A recent study done by O+K Research found that 77 per cent of computer users regularly shop online. With the rise in popularity of online shopping comes the negative aspect of cyber-criminals trolling for transaction information and many credit card numbers from unsuspecting users.
Kaspersky Lab conducted a study that showed 70 per cent of phishing emails trick victims into visiting malicious, cleverly-forged Web sites for the sole purpose of stealing their bank credentials.
The Moscow-based security vendor also found that more than 5,000 Web sites are compromised daily, including popular banking and shopping Web sites. This was one of the factors Kaspersky kept in mind when developing its Pure 3.0 Total Security product, which the company released this week.
Kaspersky has ramped up its security suite to include online banking security, password management, and online backup. Pure 3.0 also offers maximum protection for users to secure their online activities and digital assets across a home or SOHO network of PCs.
According to Kaspersky, many people keep important physical documents, cash, and family memories in fireproof safes in their homes, but do the opposite when its come to information stored on computers. This version of Pure acts as a vault, a life-boat, and personal security guard for all things stored and exchanged on users’ PCs for digital assets such as photos, music, and legal or financial documents.
The new version of Pure comes with Safe Money, which verifies that all Web sites requiring banking, payment, or shopping information are genuine. By using security certificates and the Web site’s reputation, Safe Money verifies the sites’ authenticity, and then automatically launches a secure Web browser to offer extra protection from online malware. For even more protection, Safe Money also includes a new Secure Keyboard feature, which ensures login information isn’t recorded by keylogging software. Secure Keyboard mode will activate automatically when someone opens a bank or payment website or inserts a password on any Web page.
Passwords have also become hard to managed and Kaspersky does its best with Online Password Manager, which allows users to access an online password vault to store all their log-in information in a single, secure vault, that can be synced across multiple PCs with PURE 3.0 installed on them, instead of carrying a list of passwords on a piece of paper, or worse, using the same details for every login. If users are looking to create the most secure passwords they can, the Kaspersky Password Manager will generate an incredibly sophisticated password so they don’t have to, and further save it to the cloud, so memorizing it won’t be necessary, the company said.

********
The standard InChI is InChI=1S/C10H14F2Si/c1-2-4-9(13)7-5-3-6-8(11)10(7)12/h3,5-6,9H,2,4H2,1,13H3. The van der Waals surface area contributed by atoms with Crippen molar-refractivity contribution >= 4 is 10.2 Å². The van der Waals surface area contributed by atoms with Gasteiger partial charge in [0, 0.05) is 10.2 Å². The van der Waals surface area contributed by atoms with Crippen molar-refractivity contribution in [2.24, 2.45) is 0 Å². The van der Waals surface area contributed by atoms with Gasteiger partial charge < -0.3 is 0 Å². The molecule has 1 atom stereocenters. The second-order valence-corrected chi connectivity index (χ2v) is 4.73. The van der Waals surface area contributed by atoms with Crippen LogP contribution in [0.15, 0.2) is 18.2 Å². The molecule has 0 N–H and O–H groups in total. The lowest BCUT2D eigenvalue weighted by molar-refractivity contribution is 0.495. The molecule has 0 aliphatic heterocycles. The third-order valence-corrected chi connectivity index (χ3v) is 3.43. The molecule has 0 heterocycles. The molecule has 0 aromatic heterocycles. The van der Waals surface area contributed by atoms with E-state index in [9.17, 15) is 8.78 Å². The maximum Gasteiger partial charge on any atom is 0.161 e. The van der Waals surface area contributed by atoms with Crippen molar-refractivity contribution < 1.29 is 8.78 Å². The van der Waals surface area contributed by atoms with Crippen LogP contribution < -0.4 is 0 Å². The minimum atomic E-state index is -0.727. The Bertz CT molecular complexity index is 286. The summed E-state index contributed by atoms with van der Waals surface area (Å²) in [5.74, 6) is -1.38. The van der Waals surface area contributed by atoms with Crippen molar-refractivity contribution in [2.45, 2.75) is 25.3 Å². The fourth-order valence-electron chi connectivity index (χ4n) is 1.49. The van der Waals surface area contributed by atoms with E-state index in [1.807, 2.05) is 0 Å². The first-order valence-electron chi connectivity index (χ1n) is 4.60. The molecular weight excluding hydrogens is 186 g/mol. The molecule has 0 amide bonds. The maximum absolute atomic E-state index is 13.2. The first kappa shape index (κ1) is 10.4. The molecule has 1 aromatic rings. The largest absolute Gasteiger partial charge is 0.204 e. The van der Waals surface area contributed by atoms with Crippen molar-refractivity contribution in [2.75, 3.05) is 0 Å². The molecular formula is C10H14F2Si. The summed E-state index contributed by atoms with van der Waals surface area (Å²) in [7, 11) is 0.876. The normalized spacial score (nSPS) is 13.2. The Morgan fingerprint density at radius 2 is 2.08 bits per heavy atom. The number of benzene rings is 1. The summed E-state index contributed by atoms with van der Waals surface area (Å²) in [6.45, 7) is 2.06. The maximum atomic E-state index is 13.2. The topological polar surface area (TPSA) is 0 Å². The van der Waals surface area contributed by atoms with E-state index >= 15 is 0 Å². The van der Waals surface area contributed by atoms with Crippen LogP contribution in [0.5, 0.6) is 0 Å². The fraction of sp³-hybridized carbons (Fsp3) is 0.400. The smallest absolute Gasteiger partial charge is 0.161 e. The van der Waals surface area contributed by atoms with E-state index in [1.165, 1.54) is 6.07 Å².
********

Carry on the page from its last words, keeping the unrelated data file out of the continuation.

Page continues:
Kaspersky continues with the vault theme on its online backup technology on Pure with an integrated online backup feature. This feature allows users to automatically backup their files online through the Dropbox service. Kaspersky PURE 3.0 makes the transfer by prompting users to create their own Dropbox account upon their first backup session. Once the files have been backed up, users will be able to access the files from any computer with an internet connection.
Pure’s new Automatic Exploit Prevention technology anticipates malware attacks and blocks them by watching over the programs installed on the PC and monitoring them for abnormal behaviour. If the program tries to perform unusual or unauthorized activities, this technology blocks the potentially malicious action without automatically deleting the entire program, the company said.
To round out the features included in Pure 3.0, users are able to manage the security of multiple PCs from one, central computer.
Kaspersky Pure 3.0 Total Security is available for $89.95 in a three-user license. Current Kaspersky
Pure and Pure 2.0 customers may upgrade free of charge to version 3.0 for the remainder of their existing license period.